Ancient Egypt

Ancient Egyptian life

The Nile river

For almost 30 centuries - from its unification around 3100 BC to its conquest by Alexander the Great in 332 BC - ancient Egypt was the pre-eminent civilization of North-eastern Africa, which formed along the banks of the River Nile in what is now the modern day Egypt.

Daily life in ancient Egypt revolved around the Nile and the fertile land along its banks. The yearly flooding of the Nile enriched the soil and brought good harvests and wealth to the land.

The people of ancient Egypt built mudbrick homes in villages and in the country. They grew some of their own food and traded in the villages for the food and goods they could not produce.

Most ancient Egyptians worked as farmers, craftsmen and scribes. A small group of people were nobles. Together, these different groups of people made up the population of ancient Egypt.

Egyptian writing

Hieroglyphics in Giza, Egypt

The Egyptian writing called hieroglyphics used pictures to represent different objects, actions, sound or ideas. There were more than 700 hieroglyphs. Some pictures stood for whole words.

Hieroglyphs is made from two Greek words, hieros meaning holy and glyphe meaning writing. It was first used by Clement of Alexandria.

The earliest known examples of writing in Egypt have been dated to 3400 BC. The latest dated inscription in hieroglyphs was made on the gate post of a temple at Philae in 396 AD.

Throughout three thousand years of ancient Egyptian civilisation, at least three other scripts were used for different purposes. Using these scripts, scribes were able to preserve the beliefs, history and ideas of ancient Egypt in temple and tomb walls and on papyrus scrolls.

Egyptian pyramids & temples

The Great Pyramid

Built on a massive scale, the pyramids of ancient Egypt are some of the most magnificent man-made structures in history.

Ancient Egyptians built pyramids to hold the royal tombs of their kings. It had storage rooms, courtyards, secret passageways, and all kinds of clever traps designed to catch robbers who tried to break into the pyramid to rob it.

The first pyramid, the Step Pyramid, was built around 2700 BC.There are about eighty pyramids known today from ancient Egypt. The three largest and best-preserved of these were built at Giza at the beginning of the Old Kingdom. The most well-known of these pyramids was built for the pharaoh Khufu. It is known as the 'Great Pyramid' and is over 140 m (459 ft) high and took 20 years to build.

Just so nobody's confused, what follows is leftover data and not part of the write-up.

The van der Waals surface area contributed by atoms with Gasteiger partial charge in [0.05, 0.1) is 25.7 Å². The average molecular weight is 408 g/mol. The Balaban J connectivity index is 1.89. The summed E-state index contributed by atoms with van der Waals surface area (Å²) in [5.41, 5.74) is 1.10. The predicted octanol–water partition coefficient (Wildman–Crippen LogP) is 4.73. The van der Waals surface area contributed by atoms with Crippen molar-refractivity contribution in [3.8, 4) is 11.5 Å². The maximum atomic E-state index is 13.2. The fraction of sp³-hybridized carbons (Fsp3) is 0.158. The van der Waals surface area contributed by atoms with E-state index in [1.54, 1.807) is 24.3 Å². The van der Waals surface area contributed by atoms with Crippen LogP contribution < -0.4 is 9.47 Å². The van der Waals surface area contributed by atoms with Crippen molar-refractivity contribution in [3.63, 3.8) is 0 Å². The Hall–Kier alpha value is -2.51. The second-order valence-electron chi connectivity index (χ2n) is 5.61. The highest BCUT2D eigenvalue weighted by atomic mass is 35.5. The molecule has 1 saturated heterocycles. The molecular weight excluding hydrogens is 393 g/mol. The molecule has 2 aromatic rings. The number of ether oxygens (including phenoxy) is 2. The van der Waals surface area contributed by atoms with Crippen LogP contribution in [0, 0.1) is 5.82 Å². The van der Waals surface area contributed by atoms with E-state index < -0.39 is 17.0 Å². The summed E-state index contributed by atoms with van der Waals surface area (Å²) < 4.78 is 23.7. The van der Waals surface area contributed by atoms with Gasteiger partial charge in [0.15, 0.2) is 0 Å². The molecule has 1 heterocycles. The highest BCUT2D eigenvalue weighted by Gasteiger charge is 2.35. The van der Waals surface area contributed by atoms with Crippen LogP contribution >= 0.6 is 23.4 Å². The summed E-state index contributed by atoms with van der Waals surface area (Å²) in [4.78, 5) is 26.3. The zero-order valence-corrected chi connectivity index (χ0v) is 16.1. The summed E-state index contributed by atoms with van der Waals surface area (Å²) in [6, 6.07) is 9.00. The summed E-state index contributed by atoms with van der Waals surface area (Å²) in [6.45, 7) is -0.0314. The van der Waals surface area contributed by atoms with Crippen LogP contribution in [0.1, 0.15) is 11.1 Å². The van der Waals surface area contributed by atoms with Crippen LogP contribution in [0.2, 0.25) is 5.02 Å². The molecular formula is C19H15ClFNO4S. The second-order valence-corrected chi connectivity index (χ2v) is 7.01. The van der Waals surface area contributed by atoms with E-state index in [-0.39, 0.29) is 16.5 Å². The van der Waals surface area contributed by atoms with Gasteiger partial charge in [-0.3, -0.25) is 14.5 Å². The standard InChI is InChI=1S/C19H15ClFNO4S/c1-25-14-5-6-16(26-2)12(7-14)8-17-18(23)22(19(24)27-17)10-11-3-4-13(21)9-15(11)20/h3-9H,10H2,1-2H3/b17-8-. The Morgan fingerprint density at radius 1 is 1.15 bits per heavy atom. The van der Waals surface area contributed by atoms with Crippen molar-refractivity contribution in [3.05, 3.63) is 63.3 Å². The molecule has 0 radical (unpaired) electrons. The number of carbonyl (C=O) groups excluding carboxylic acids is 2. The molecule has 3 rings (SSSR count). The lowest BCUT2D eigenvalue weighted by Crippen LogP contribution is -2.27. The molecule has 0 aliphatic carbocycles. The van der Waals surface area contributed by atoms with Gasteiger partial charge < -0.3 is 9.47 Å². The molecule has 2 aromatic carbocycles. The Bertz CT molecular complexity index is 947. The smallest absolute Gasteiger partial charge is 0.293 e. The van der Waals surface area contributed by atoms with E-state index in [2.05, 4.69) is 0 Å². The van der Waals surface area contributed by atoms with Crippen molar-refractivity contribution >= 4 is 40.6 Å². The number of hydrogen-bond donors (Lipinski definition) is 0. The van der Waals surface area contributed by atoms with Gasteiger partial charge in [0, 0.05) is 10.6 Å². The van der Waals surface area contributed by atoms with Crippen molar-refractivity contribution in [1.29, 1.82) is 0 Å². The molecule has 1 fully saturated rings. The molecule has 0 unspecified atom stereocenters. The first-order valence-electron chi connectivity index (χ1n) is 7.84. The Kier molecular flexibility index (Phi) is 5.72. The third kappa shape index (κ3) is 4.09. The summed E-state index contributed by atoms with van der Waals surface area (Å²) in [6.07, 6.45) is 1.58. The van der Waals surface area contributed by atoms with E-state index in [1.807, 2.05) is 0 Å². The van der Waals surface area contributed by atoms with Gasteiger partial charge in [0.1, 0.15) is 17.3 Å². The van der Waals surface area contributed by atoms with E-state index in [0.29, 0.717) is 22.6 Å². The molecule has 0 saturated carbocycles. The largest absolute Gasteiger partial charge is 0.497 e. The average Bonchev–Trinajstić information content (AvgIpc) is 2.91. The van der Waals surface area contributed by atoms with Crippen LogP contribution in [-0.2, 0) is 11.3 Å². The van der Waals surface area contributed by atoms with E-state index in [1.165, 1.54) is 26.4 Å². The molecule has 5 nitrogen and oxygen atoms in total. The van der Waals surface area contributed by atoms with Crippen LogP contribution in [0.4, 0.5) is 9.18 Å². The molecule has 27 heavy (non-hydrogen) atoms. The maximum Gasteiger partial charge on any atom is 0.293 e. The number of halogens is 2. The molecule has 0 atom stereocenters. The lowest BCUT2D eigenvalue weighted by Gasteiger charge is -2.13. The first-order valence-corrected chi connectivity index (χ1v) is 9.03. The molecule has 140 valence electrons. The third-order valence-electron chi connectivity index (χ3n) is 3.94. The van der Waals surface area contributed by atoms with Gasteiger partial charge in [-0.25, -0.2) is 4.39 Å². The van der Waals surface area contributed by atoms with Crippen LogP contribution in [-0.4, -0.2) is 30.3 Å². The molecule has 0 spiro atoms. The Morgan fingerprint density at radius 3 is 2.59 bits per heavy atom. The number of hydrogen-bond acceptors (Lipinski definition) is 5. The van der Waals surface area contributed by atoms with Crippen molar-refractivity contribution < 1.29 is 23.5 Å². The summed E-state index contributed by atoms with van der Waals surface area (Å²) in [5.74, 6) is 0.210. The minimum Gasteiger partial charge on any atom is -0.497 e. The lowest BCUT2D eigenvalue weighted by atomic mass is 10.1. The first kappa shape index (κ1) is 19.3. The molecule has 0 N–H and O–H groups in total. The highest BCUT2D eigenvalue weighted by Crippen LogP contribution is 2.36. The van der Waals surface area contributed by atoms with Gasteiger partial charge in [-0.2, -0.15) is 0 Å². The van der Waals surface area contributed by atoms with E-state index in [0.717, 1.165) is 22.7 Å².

Mask of Tutankhamun's mummy

A Pharaoh was the most important and powerful person in the kingdom. The pharaoh was the political and religious leader of the Egyptian people, holding the titles: 'Lord of the Two Lands' and 'High Priest of Every Temple'. Most pharaohs were men but some well-known pharaohs, such as Nefertiti and Cleopatra, were women.

The first true pharaoh of Egypt was Narmer (sometimes called Menes), who united Lower Egypt and Upper Egypt. He was the first king of the First Dynasty, the beginning of the Old Kingdom.

Egypt was once divided into two kingdoms. The kingdom in Lower Egypt was called the red crown and the one in Upper Egypt was known as the white crown.

Around 3100 BC King Narmer of the north conquered the south and Egypt became united. He founded the first capital of Egypt where the two lands met. It was called Memphis. (Thebes became the next capital of Egypt and then Amarna was made the capital during the reign of King Akhenaten.)

The most famous Egyptian pharaoh is Tutankhamun or King Tut, who ruled Egypt as pharaoh for about 10 years at the tender age of nine in 1337 BC. The reason that Tutankhamun is so well known today is that his tomb, containing fabulous treasures, was found early this century (1922) by British archaeologists Howard Carter and Lord Carnarvon.

Gods & Goddesses

Anubis was a god associated with death

The ancient Egyptians believed in many different gods and goddesses. Each one with their own role to play in maintaining peace and harmony across the land.

Some gods and goddesses took part in creation, some brought the flood every year, some offered protection, and some took care of people after they died. Others were either local gods who represented towns, or minor gods who represented plants or animals.

The ancient Egyptians believed that it was important to recognise and worship these gods and goddesses so that life continued smoothly.


An Egyptian mummy

It was very important to ancient Egyptian religious beliefs that the human body was preserved. A method of artificial preservation, called mummification was developed by the ancient Egyptians. Mummification was a complicated and lengthy process which lasted up to 70 days.

The Egyptians believed in life after death. They believed that they had to preserve their bodies so they could use them in the afterlife.

The process of mummification had two stages. First the embalming of the body and then the wrapping and burial of the body.

It took a very long time, from start to finish, it took about 70 days to embalm a body. The priest in charge would wear the mask of a jackal representing the god Anubis.

  • The body was washed and purified.
  • Organs were removed. Only the heart remained.
  • The body was filled with stuffing.
  • The body was dried by covering it with a substance called natron. This substance absorbed all the moisture from the body.
  • After 40 - 50 days the stuffing was removed and replaced with linen or sawdust.
  • The body was wrapped in strands of linen and covered in a sheet called a shroud.
  • The body was placed in a stone coffin called a sarcophagus.